Last year the Virginia Risk Sharing Association (VRSA) partnered with member Prince William County Schools (self-insured for workers’ compensation) to share in the cost of hiring defense counsel to file an amicus brief with the Virginia Supreme Court.
Ralph Whitt, Esquire, with Whitt & Del Bueno filed the brief, appealing the Court of Appeal Alexandria City Public Schools vs. Handel decision, which significantly changed established case law regarding the definition of an “injury.”
This decision adversely affected the defense of claims and increased workers’ compensation claims costs for our members (all employers). Without the amicus brief, the chances that the Virginia Supreme Court would grant the appeal and hopefully reverse this opinion was unlikely.
Prior to the Court of Appeal decision; to establish a compensable “injury by accident,” a claimant had to prove:
- An identifiable accident;
- That occurs at a reasonably definite time;
- Resulting in an obvious sudden mechanical or structural change in the body; and
- Had a causal connection between the incident and the bodily change.
This Court of Appeals opinion expanded the definition of an “injury” and held that a claimant need only prove one (“a single”) ‘sudden mechanical or structural change’ anywhere in the body to establish an ‘injury by accident’ for all injuries to be caused by an accident.
The Court held there was no need to prove a sudden structural or mechanical change in each part of the body affected by the accident.
The Court reasoned that after a claimant established an accident “and suffers one sudden mechanical or structural change, all injuries flowing from the accident even if unconnected to the ‘mechanical or structural change’ are ‘injuries by accident’ and compensable.”
In the amicus brief, our attorney articulated reasons why every facet of the opinion was wrong – with supporting case law – and in March 2020, the Virginia Supreme Court granted the appeal.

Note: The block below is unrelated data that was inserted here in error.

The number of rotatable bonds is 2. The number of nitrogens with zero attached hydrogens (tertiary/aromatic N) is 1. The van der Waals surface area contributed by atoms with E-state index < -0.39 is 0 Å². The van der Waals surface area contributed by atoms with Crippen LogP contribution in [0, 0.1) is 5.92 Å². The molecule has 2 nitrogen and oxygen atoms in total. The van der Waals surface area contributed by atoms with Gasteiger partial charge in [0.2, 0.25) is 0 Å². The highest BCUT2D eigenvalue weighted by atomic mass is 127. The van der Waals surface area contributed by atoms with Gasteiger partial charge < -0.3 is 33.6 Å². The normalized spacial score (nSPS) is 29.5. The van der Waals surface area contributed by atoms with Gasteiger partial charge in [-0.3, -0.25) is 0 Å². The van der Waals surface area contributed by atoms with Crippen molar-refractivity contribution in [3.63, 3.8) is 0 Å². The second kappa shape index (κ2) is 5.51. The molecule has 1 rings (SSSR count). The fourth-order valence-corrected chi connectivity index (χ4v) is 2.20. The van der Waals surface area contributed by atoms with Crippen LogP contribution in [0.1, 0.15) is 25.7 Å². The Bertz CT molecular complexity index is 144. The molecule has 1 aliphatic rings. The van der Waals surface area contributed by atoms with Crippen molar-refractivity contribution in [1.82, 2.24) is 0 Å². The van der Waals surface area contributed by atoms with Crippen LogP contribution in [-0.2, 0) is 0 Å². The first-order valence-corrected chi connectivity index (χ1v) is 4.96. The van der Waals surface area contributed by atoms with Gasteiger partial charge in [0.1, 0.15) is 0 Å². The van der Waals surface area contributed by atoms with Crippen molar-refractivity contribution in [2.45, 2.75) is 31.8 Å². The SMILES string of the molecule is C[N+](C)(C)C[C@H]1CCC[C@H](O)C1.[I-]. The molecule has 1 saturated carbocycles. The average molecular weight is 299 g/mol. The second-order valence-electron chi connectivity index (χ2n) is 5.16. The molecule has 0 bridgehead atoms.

Defense counsel then prepared and filed an opening amicus brief to the Virginia Supreme Court, which included an even more thorough analysis of the law and the definition of “injury,” pointing out both statutory and case law definitions that supported our position.
Oral arguments were held by the Virginia Supreme Court on Feb. 17, 2020, and on Oct. 15, 2020, the Virginia Supreme Court issued their opinion reversing the Court of Appeal, reinstating the definition of an “injury” that has existed for decades.
The Virginia Supreme Court held that the “structural or mechanical change” is itself the injury. Without such a change in a body part, there is no injury.
A claimant must prove a sudden, obvious mechanical or structural change for each body part alleged to have been injured in the accident. The Virginia Supreme Court’s decision makes it clear that the need for a structural or mechanical change is a crucial part of any “injury by accident” claim.
The Supreme Court adopted, almost verbatim, the argument set forth in our Amicus Brief.
“We believe that our efforts were instrumental in getting the appeal granted,” said VRSA Director of Workers’ Compensation Robin Duvall. “By reversing the Court of Appeals decision through citing the cases our amicus brief made, this decision significantly benefits all members.”